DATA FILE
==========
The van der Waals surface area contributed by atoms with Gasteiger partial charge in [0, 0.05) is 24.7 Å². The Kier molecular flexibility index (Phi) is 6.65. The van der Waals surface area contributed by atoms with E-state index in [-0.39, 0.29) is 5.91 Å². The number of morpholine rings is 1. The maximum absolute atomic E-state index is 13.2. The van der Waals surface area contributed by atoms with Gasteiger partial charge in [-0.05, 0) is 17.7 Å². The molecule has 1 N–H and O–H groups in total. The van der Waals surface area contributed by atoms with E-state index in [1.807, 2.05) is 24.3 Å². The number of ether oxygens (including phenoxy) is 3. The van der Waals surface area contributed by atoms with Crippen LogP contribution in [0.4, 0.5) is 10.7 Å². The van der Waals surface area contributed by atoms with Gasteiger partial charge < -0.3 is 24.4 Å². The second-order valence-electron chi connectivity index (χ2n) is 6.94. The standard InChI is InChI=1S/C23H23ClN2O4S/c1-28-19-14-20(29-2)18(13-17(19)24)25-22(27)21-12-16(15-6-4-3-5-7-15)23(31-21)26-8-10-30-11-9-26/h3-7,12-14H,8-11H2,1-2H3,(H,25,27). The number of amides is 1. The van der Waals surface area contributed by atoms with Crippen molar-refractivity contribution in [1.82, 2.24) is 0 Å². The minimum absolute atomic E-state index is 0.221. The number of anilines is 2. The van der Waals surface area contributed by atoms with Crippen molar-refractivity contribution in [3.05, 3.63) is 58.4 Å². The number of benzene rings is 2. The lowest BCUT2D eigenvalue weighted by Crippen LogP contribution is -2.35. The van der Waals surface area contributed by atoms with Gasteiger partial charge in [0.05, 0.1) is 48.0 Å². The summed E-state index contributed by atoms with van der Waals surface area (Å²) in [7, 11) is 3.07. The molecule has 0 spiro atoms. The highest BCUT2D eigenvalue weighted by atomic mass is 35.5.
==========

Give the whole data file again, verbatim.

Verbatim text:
The van der Waals surface area contributed by atoms with Gasteiger partial charge in [0, 0.05) is 24.7 Å². The Kier molecular flexibility index (Phi) is 6.65. The van der Waals surface area contributed by atoms with E-state index in [-0.39, 0.29) is 5.91 Å². The number of morpholine rings is 1. The maximum absolute atomic E-state index is 13.2. The van der Waals surface area contributed by atoms with Gasteiger partial charge in [-0.05, 0) is 17.7 Å². The molecule has 1 N–H and O–H groups in total. The van der Waals surface area contributed by atoms with E-state index in [1.807, 2.05) is 24.3 Å². The number of ether oxygens (including phenoxy) is 3. The van der Waals surface area contributed by atoms with Crippen LogP contribution in [0.4, 0.5) is 10.7 Å². The van der Waals surface area contributed by atoms with Gasteiger partial charge < -0.3 is 24.4 Å². The second-order valence-electron chi connectivity index (χ2n) is 6.94. The standard InChI is InChI=1S/C23H23ClN2O4S/c1-28-19-14-20(29-2)18(13-17(19)24)25-22(27)21-12-16(15-6-4-3-5-7-15)23(31-21)26-8-10-30-11-9-26/h3-7,12-14H,8-11H2,1-2H3,(H,25,27). The number of amides is 1. The van der Waals surface area contributed by atoms with Crippen molar-refractivity contribution in [1.82, 2.24) is 0 Å². The minimum absolute atomic E-state index is 0.221. The number of anilines is 2. The van der Waals surface area contributed by atoms with Crippen molar-refractivity contribution in [3.05, 3.63) is 58.4 Å². The number of benzene rings is 2. The lowest BCUT2D eigenvalue weighted by Crippen LogP contribution is -2.35. The van der Waals surface area contributed by atoms with Gasteiger partial charge in [0.05, 0.1) is 48.0 Å². The summed E-state index contributed by atoms with van der Waals surface area (Å²) in [7, 11) is 3.07. The molecule has 0 spiro atoms. The highest BCUT2D eigenvalue weighted by atomic mass is 35.5.